And when they came to the threshing floor of Nacon, Uzzah put out his hand to the ark of God and took hold of it, for the oxen stumbled. And the anger of the Lord was kindled against Uzzah, and God struck him down there because of his error, and he died there beside the ark of God (2 samuel 6:6–7; cf. 1 chronicles 13:9–10).

By all accounts, Uzzah’s intentions were good; he was trying to keep the ark from falling off its cart and smashing to the ground. And he still died. But that’s the point: No matter how good our intentions are, because of sin, we will never be able to draw near to God’s holiness. That’s what the manger—the second box—is all about. We can’t come to him, so he came to us. Jesus left his heavenly home to come to earth. Wrapped in flesh, he laid aside his glory so he could be close to the people he created. All are welcome to gather around the manger-crib—filthy shepherds straight from the fields, Gentile astronomers bearing lavish gifts, those who are looking for the Messiah, and those who are not. There is no danger of an Uzzah-event happening at the manger; our invitation is borne out of God’s grace and not our own righteousness.

But God is not content with merely joining us in our broken world; he wants us to live with him forever. And that’s why there’s a third box in this grand story.

In Jesus’s day, the people of Israel had a unique burial tradition. When someone died, his or her body would be placed in an aboveground tomb, wrapped up in strips of linen but laid out on a bench. Over the course of the following year, the person’s body would decompose, and on the anniversary of the death, the family of the deceased would return to the tomb for a “second burial.” The bones would be collected and placed in a small limestone box called an ossuary. The ossuary would then normally be placed on a shelf inside the tomb alongside the bone-boxes of family members who had previously died.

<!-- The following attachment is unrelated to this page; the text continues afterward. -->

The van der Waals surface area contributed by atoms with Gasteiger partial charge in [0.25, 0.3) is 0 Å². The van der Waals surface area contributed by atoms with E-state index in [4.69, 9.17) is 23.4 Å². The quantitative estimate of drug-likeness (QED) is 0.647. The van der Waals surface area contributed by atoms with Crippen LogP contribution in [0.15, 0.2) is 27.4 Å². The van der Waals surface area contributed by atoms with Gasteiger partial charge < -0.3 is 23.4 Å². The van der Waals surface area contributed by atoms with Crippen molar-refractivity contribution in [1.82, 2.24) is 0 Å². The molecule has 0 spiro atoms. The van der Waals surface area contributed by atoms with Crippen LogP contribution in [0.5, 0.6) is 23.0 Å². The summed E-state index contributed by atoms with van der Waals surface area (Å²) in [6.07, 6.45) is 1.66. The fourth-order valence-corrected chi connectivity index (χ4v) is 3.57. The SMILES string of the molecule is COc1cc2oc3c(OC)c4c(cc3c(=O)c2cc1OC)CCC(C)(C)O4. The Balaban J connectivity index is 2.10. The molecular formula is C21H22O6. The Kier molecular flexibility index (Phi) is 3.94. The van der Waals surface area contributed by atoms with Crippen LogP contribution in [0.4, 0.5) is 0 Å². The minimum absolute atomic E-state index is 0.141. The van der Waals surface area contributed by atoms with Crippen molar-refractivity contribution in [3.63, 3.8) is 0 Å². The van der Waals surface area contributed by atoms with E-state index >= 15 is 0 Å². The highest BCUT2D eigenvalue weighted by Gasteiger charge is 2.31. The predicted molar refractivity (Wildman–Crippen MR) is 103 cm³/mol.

After Jesus breathed his last and was taken down from the cross, Joseph of Arimathea and Nicodemus (both secret disciples of the Lord) retrieved his body and placed it in an aboveground tomb—wrapping it in cloth strips and preparing it with burial spices (john 19:38–42). But no one returned a year later for the “second burial” part of the tradition. That’s because Jesus didn’t stay dead. His sacrifice on the cross was payment for our sins, and God raised his Son up on that first Easter morning to show the world that the way had been made for us to be with him forever.

When Jesus died, the Bible tells us, “the curtain of the temple was torn in two, from top to bottom” (matthew 27:51). This curtain, or veil, guarded the Most Holy Place in the Jewish temple, the room that had once housed the ark of the covenant. The curtain was 60 feet high, 30 feet wide, and about 4 inches thick; the only one who could tear it in two was God himself. But because he did so, those of us who know Jesus Christ—who have given our lives to him and have accepted his sacrifice on our behalf—are now free to enter into God’s holy presence. Nothing can ever separate us from his love, not even our own sin. Because the third box of Christmas—Jesus’s ossuary—never existed, we can rest knowing that we have eternal life, the greatest Christmas present of all.

Jesus said, “This is eternal life, that they know you the only true God, and Jesus Christ whom you have sent” (john 17:3). And that’s what Christmas is all about: God creating a way, through the life, death, and resurrection of his Son, Jesus, for us to have eternal life. We can spend our time on earth walking closely with him and all the days afterward in his eternal embrace. We were created to know the goodness, truth, and beauty that come from the hand of the Father. At Christmas we celebrate the moment when Goodness, Truth, and Beauty himself was born of a virgin and placed in a manger.

God cannot be contained within a box. If we look around, we can see rays of his goodness peeking through the clouds, glimmers of his truth sparkling in the rain, and echoes of his beauty drowning out the noise that surrounds us. There will come a time when the earth will be overtaken; heaven will come down, and God’s glory will cover every square inch of this world. On that glorious day, we will, perhaps, pause for a moment while being overwhelmed with wonder to remember that this whole thing started with the first outpost of his goodness—a manger in the small town of Bethlehem.